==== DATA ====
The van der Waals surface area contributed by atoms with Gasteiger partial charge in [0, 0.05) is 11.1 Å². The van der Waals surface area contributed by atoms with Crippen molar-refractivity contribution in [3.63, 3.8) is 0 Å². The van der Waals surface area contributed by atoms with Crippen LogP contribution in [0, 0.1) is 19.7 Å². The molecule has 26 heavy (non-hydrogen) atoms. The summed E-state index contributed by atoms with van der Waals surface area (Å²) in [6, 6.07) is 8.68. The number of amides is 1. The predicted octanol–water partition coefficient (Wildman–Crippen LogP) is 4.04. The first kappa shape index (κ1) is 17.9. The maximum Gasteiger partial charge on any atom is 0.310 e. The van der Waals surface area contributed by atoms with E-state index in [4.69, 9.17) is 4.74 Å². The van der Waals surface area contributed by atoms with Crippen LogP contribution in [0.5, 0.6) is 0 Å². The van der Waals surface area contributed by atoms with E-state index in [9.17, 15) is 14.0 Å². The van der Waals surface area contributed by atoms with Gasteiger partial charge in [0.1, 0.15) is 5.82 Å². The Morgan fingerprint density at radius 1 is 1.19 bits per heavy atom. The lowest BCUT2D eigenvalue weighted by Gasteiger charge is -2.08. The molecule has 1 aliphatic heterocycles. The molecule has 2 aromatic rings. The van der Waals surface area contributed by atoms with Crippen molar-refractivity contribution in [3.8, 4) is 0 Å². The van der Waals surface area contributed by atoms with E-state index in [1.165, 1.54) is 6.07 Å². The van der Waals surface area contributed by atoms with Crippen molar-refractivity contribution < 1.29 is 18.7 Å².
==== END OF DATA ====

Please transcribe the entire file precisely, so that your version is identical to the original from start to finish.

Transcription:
The van der Waals surface area contributed by atoms with Gasteiger partial charge in [0, 0.05) is 11.1 Å². The van der Waals surface area contributed by atoms with Crippen molar-refractivity contribution in [3.63, 3.8) is 0 Å². The van der Waals surface area contributed by atoms with Crippen LogP contribution in [0, 0.1) is 19.7 Å². The molecule has 26 heavy (non-hydrogen) atoms. The summed E-state index contributed by atoms with van der Waals surface area (Å²) in [6, 6.07) is 8.68. The number of amides is 1. The predicted octanol–water partition coefficient (Wildman–Crippen LogP) is 4.04. The first kappa shape index (κ1) is 17.9. The maximum Gasteiger partial charge on any atom is 0.310 e. The van der Waals surface area contributed by atoms with E-state index in [4.69, 9.17) is 4.74 Å². The van der Waals surface area contributed by atoms with Crippen LogP contribution in [0.5, 0.6) is 0 Å². The van der Waals surface area contributed by atoms with E-state index in [9.17, 15) is 14.0 Å². The van der Waals surface area contributed by atoms with Gasteiger partial charge in [0.1, 0.15) is 5.82 Å². The Morgan fingerprint density at radius 1 is 1.19 bits per heavy atom. The lowest BCUT2D eigenvalue weighted by Gasteiger charge is -2.08. The molecule has 1 aliphatic heterocycles. The molecule has 2 aromatic rings. The van der Waals surface area contributed by atoms with Crippen molar-refractivity contribution in [3.8, 4) is 0 Å². The van der Waals surface area contributed by atoms with E-state index in [1.165, 1.54) is 6.07 Å². The van der Waals surface area contributed by atoms with Crippen molar-refractivity contribution < 1.29 is 18.7 Å².